Schocken and Bernardino recommend a “Goldilocks” PSA range of ten to a hundred square feet (1–10 m2) of public space per person. Their calculations of the number of junctions in streets and the average distance between doorways of homes, offices, and shops validate classic plan block dimensions and the rule of having buildings no larger than a quarter of a block.

They confirm knowledge-base conventions dictated by walking speed, which organically place doorways no more than a hundred feet (30 m) apart, and door and windows rhythms as generated by the columniation of the Orders. When less than 30 percent of the land of urban fabric is dedicated to the street pattern, congestion arises. The street pattern in Latin American, Asian, and African sprawl suburbs tends to be less than 10 to 15 percent. Contrary to common wisdom, cities need more streets, not more parks.[14]  

The precedents of Paris and London suggest that the 4:1 to 6:1 FARs of six-to-eight-story Haussmannian buildings accommodate well-lit private gardens and public spaces without congesting the fabric. With their buildings four to six stories tall at their cornice and with one or two stories under the roof, Paris’s streets are not gloomy corridors. The houses’ small private gardens are not dank chasms.[15]

Indeed, most of the beautiful cities surviving today were conceived with buildings of six or fewer floors, refuting the “scarcity of land” argument currently promoted worldwide. There is no proven correlation between demographic pressure and high-rise buildings. The density of central Paris is far greater than that of Hong Kong.[16]Though Hong Kong’s urban areas are only a fraction of its total territory, its remarkably low overall density, 17,311 people per square mile, reflects that its cityscape suffers less from a scarcity of land or from road and building congestion as suggested by some, and more from badly used land resulting from bad planning—and government speculation in that land. [17]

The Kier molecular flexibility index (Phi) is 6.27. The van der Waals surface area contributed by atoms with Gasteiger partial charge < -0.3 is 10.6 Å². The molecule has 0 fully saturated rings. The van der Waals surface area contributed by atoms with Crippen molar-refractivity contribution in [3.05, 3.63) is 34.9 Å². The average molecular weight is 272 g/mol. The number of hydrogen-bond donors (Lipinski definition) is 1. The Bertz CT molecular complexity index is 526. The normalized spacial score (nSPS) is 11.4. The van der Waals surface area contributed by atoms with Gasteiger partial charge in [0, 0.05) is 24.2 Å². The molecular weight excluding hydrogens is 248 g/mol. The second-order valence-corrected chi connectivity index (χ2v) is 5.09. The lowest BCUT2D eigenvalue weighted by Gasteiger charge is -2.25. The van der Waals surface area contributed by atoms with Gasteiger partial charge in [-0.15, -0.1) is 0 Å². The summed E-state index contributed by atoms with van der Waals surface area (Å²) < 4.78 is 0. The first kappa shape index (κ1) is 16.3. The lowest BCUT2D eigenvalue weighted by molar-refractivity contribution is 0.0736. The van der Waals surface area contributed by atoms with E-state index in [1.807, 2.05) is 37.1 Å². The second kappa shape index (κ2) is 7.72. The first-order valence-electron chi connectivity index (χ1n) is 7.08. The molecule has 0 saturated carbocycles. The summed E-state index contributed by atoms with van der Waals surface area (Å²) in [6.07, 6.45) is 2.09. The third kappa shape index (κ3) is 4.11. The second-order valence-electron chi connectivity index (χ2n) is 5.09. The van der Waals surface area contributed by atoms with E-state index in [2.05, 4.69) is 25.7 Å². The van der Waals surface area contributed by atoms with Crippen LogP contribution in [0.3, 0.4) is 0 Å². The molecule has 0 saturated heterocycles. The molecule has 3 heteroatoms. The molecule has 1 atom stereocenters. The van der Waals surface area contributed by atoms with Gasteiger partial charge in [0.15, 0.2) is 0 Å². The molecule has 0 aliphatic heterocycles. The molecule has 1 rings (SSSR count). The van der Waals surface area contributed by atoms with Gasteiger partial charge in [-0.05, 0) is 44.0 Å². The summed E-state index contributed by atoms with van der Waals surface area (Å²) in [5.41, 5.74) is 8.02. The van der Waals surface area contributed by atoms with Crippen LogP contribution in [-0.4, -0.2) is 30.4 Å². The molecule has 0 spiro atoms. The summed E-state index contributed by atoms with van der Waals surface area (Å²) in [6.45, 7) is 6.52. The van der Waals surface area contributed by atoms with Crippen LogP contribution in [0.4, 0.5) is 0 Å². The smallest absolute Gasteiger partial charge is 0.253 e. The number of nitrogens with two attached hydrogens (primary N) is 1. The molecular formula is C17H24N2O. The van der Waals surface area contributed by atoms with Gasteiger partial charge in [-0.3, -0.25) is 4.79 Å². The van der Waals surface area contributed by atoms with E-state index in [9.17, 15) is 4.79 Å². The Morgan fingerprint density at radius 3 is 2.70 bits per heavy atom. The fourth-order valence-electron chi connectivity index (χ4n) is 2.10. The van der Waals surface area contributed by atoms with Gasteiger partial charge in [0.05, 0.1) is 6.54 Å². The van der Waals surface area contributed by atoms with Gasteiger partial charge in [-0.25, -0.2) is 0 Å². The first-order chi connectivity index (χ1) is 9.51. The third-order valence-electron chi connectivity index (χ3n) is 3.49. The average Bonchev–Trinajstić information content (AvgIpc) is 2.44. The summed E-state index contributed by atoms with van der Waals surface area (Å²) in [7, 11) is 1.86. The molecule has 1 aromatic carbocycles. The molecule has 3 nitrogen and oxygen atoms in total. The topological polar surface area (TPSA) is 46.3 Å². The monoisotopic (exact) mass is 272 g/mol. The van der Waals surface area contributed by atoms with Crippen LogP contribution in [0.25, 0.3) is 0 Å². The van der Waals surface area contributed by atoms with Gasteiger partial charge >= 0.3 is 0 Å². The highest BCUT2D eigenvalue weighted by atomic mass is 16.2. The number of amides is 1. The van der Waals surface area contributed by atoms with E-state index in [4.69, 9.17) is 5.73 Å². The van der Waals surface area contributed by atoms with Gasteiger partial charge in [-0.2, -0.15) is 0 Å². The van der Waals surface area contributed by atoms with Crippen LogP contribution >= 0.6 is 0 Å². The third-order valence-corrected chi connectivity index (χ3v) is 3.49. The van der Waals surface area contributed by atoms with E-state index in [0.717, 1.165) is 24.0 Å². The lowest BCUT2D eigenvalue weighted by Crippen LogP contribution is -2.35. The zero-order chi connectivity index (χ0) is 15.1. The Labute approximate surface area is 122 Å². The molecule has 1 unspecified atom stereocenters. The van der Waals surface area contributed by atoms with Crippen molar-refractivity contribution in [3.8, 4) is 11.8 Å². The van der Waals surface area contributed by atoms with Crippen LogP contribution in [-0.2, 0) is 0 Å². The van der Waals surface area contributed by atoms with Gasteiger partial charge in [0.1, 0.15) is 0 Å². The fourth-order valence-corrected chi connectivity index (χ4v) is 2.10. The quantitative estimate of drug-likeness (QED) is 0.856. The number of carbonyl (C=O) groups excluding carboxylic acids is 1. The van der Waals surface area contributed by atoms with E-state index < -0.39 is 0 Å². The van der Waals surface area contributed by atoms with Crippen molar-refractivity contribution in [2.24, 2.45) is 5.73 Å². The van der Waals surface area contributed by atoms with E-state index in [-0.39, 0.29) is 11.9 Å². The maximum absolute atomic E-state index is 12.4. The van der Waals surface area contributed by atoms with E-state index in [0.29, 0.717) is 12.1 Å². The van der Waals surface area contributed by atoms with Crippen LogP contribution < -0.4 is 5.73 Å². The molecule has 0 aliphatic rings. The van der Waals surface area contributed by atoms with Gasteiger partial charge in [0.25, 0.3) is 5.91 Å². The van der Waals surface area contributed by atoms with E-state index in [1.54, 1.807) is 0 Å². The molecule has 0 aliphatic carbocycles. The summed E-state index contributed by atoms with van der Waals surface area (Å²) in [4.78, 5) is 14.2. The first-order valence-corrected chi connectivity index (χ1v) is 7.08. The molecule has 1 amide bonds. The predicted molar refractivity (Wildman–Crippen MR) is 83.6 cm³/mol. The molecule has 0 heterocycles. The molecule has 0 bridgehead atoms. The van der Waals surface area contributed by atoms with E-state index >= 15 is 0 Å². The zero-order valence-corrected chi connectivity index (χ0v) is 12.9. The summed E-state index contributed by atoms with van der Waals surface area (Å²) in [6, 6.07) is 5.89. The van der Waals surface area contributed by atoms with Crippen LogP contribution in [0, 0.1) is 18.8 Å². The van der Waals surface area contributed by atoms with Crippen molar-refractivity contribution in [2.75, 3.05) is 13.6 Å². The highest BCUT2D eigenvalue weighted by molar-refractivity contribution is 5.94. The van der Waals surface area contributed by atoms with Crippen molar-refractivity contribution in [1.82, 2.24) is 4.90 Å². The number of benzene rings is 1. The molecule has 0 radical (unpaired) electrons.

Hong Kong’s overall density is remarkably low, 17,311 people per square mile, because its urban areas are only a fraction of its total territory.

Measuring less than 23 square miles, Manhattan Island is by far the most densely populated city in America, much denser than Paris. It houses 66,429 people per square mile while Paris intra muros houses only 52,387. But Paris is the capital of the Ile-de-France region, which covers 4,648 square miles and has a population of 10,952,011, while the New York metro area, with 21,923,089 people, covers 13,847 square miles, three times as much.

While New York has both extreme population density at its core and sprawl everywhere else, the city of Paris and Ile-de-France offer a sequence of environments of Classic Plan metropolitan lifestyle options ranging from apartments in densely-populated urban cores to single-family homes in the countryside. [18]

But in the proliferation of twentieth-century utilitarian high-rise buildings outside its center, Paris doubled its population, sprawling to over fifteen times the size of its center. Sadly, Paris’s closest socioeconomic equivalent to America’s inner cities and ghetto housing projects are its strictly modernist banlieues, built during the 1960s and 1970s.

The history of these suburbs parallels that of the troubled American inner cities subjected to mid-twentieth century Urban Renewal. Unfamiliar to tourists, Paris’s banlieues are where the November 2005 Parisian rioting took place, areas which more recently have been breeding grounds for radical religious and homegrown terrorism. 

Laid flat, the gargantuan Asian high-rise developments would create nice, pleasant, three-to-five-story fabric. Ultimately, Manhattan would not have been “Manhattan” without “Manhattanization,” but it would have been beautiful.


[1] Miller, E. & A. Shalaby. 2000. Travel in the Greater Toronto Area: Past and Current Behaviour in Relation to Urban Form. Toronto: Neptis Foundation. Pp. 23–24, 42; Cervero, R. 1998. The Transit Metropolis: A Global Inquiry. Washington, D.C.: Island Press. ch. 3; Newman, P. & J. Kenworthy. 1999. Sustainability and Cities: Overcoming Automobile Dependence. Washington, D.C., Island Press. ch. 3; Pushkarev, B. S. & J. M. Zupan. 1977. Public Transportation and Land Use Policy. Bloomington: Indiana University Press, 1977.: ch. 2; Churchman, Arza.  ‘Disentangling the concept of density’, Journal of Planning Literature, vol 13, no 4, 1999, pp 398–99.